Cross- and upselling are techniques implemented during sales in order to sell upgraded or complementary products to customers who are currently interested in a specific product. The terms are often used interchangeably, however, there is an important difference. This can be well explained with the following example.
Imagine, you are searching online for a new laptop. After selecting your favorite laptop, immediately you are presented with options to upgrade the processor. In that moment, the retailer is attempting to sell you a more powerful (and more expensive) computer. In fact, the retailer is trying to persuade you into spending more money on the same product you are currently viewing. This is a form of upselling.
After you have chosen a heavier processor during the ordering process you are directed to the next screen. Here you are presented the opportunity to add a mouse to your order. The computer mouse is a matching and logic accessoire you could buy with the computer; it’s related to the original product you are interested in. This is also known as cross-selling.
Well executed cross- and upselling techniques can lead to higher online revenue, and loyal and satisfied customers. After all, retailers sell more, whilst the customer is enjoying more/new offers in the form of necessary accessories. Eventually, a proper use of cross- and upselling techniques will therefore lead to more positive customer reviews of the webshop.
A frequent dilemma retailers encounter is the question whether to focus on up-selling, that is trying to sell more expensive, yet similar products. Or they should focus on selling additional products, so focussing on cross-selling? According to a study of upselling performs 20 times better than cross-selling. It should be mentioned that cross-selling is much more effective when presented on checkout-pages (so at the final moment, during pay off) than presented on product pages. As a result you will generate more impulse purchases. The study of Smart Focus shows that cross-selling can lead to 3% extra revenue.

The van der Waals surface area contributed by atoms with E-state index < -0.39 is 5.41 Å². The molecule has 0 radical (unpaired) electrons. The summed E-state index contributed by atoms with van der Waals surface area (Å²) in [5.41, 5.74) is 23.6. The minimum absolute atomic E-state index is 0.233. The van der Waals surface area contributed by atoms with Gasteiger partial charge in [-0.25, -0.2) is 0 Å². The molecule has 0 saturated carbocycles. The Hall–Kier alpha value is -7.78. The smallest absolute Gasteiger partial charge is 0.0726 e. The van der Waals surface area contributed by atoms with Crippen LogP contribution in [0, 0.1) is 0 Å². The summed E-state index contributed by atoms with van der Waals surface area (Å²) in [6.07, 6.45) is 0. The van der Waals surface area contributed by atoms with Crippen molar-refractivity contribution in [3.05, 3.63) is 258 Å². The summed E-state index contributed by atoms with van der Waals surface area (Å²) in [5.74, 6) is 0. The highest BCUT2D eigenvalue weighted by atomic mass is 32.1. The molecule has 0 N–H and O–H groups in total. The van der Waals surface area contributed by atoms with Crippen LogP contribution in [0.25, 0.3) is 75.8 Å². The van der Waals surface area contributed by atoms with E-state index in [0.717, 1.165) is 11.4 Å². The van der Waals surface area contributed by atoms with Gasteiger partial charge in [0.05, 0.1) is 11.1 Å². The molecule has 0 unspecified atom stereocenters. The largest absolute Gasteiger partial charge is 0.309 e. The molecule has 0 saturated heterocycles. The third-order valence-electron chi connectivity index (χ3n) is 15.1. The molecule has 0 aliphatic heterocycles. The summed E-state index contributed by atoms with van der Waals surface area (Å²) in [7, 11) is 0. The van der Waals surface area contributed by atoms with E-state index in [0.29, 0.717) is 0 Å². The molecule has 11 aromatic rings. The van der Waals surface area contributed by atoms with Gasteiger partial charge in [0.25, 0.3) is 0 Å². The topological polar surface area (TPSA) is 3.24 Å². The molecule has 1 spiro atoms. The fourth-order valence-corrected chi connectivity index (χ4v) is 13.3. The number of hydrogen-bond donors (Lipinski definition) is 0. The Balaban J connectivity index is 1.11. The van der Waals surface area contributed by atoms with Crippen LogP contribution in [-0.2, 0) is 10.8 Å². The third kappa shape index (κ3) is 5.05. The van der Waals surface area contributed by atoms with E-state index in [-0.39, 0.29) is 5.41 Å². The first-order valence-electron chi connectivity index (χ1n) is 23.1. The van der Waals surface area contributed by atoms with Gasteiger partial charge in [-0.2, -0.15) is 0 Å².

It is important to apply cross- and upselling in the right places within the purchasing cycle of the customer. From the moment non-related products are being presented along products the customer is actually looking for, a moderate click-through and conversion will occur. Making the purchase experience of the customer a negative one. Focussing on generating more revenue and increasing the average extent of shopping baskets is not always the best strategy. Therefore, especially think from your customer’s point of view and focus on the customer experience. A good method for this is writing down a customer journey map.
Always be tactful when cross- and upselling in your webshop. What we often see is that the retailer’s main goal for cross- and upselling becomes blurred. Never forget to think from your customer’s perspective. If you constantly show the same products or non-relevant products to your customers, then this will negatively influence your customer’s perception of your brand. Which could even lead to a decrease in total conversion. In order to avoid this from happening, carefully look at the products you are offering and determine what would be the most meaningful to offer your client at which moment. Then you are well on your way to increase the online revenue and conversion per visitor.